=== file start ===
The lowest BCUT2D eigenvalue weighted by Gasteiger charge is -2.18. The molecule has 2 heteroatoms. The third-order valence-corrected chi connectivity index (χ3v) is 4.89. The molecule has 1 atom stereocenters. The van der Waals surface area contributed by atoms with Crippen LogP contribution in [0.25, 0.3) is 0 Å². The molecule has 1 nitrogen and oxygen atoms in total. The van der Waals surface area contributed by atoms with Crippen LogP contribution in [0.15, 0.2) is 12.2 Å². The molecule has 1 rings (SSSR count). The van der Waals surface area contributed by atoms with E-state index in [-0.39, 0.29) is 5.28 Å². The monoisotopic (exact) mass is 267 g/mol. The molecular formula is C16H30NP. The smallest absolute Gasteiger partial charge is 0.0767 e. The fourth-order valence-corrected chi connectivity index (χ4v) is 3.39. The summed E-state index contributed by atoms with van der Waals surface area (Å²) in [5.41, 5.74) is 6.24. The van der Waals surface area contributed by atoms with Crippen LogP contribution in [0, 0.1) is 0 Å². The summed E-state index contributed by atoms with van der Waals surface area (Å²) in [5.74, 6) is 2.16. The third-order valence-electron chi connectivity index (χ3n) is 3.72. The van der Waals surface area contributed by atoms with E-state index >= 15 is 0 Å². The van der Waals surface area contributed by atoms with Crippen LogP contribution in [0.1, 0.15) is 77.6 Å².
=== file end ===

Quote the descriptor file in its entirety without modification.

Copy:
The lowest BCUT2D eigenvalue weighted by Gasteiger charge is -2.18. The molecule has 2 heteroatoms. The third-order valence-corrected chi connectivity index (χ3v) is 4.89. The molecule has 1 atom stereocenters. The van der Waals surface area contributed by atoms with Crippen LogP contribution in [0.25, 0.3) is 0 Å². The molecule has 1 nitrogen and oxygen atoms in total. The van der Waals surface area contributed by atoms with Crippen LogP contribution in [0.15, 0.2) is 12.2 Å². The molecule has 1 rings (SSSR count). The van der Waals surface area contributed by atoms with E-state index in [-0.39, 0.29) is 5.28 Å². The monoisotopic (exact) mass is 267 g/mol. The molecular formula is C16H30NP. The smallest absolute Gasteiger partial charge is 0.0767 e. The fourth-order valence-corrected chi connectivity index (χ4v) is 3.39. The summed E-state index contributed by atoms with van der Waals surface area (Å²) in [5.41, 5.74) is 6.24. The van der Waals surface area contributed by atoms with Crippen LogP contribution in [0, 0.1) is 0 Å². The summed E-state index contributed by atoms with van der Waals surface area (Å²) in [5.74, 6) is 2.16. The third-order valence-electron chi connectivity index (χ3n) is 3.72. The van der Waals surface area contributed by atoms with E-state index >= 15 is 0 Å². The van der Waals surface area contributed by atoms with Crippen LogP contribution in [0.1, 0.15) is 77.6 Å².